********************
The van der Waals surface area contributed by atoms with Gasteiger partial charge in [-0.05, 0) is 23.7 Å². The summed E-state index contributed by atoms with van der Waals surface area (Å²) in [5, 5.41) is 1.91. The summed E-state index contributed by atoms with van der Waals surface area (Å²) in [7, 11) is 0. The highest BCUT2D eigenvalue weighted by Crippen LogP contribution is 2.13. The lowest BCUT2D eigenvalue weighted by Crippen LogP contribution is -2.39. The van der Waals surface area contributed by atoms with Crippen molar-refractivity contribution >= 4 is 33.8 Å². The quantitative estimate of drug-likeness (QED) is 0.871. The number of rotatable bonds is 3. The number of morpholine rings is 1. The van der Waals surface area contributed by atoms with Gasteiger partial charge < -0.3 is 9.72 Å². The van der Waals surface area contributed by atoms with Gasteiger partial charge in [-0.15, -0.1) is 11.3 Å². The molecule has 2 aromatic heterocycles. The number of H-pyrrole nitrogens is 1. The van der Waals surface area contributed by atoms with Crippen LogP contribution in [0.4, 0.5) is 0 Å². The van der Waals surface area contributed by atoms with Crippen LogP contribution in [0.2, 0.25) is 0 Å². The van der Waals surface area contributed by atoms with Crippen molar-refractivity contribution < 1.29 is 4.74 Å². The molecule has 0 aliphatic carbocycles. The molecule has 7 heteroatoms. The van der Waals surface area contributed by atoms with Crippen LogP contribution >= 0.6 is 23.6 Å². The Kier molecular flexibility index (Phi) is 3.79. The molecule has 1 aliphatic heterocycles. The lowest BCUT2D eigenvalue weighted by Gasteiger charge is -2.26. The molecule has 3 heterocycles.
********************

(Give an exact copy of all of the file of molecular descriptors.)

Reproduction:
The van der Waals surface area contributed by atoms with Gasteiger partial charge in [-0.05, 0) is 23.7 Å². The summed E-state index contributed by atoms with van der Waals surface area (Å²) in [5, 5.41) is 1.91. The summed E-state index contributed by atoms with van der Waals surface area (Å²) in [7, 11) is 0. The highest BCUT2D eigenvalue weighted by Crippen LogP contribution is 2.13. The lowest BCUT2D eigenvalue weighted by Crippen LogP contribution is -2.39. The van der Waals surface area contributed by atoms with Crippen molar-refractivity contribution >= 4 is 33.8 Å². The quantitative estimate of drug-likeness (QED) is 0.871. The number of rotatable bonds is 3. The number of morpholine rings is 1. The van der Waals surface area contributed by atoms with Gasteiger partial charge < -0.3 is 9.72 Å². The van der Waals surface area contributed by atoms with Gasteiger partial charge in [-0.15, -0.1) is 11.3 Å². The molecule has 2 aromatic heterocycles. The number of H-pyrrole nitrogens is 1. The van der Waals surface area contributed by atoms with Crippen LogP contribution in [0.4, 0.5) is 0 Å². The van der Waals surface area contributed by atoms with Crippen LogP contribution in [0.2, 0.25) is 0 Å². The van der Waals surface area contributed by atoms with Crippen molar-refractivity contribution < 1.29 is 4.74 Å². The molecule has 0 aliphatic carbocycles. The molecule has 7 heteroatoms. The van der Waals surface area contributed by atoms with Crippen LogP contribution >= 0.6 is 23.6 Å². The Kier molecular flexibility index (Phi) is 3.79. The molecule has 1 aliphatic heterocycles. The lowest BCUT2D eigenvalue weighted by Gasteiger charge is -2.26. The molecule has 3 heterocycles.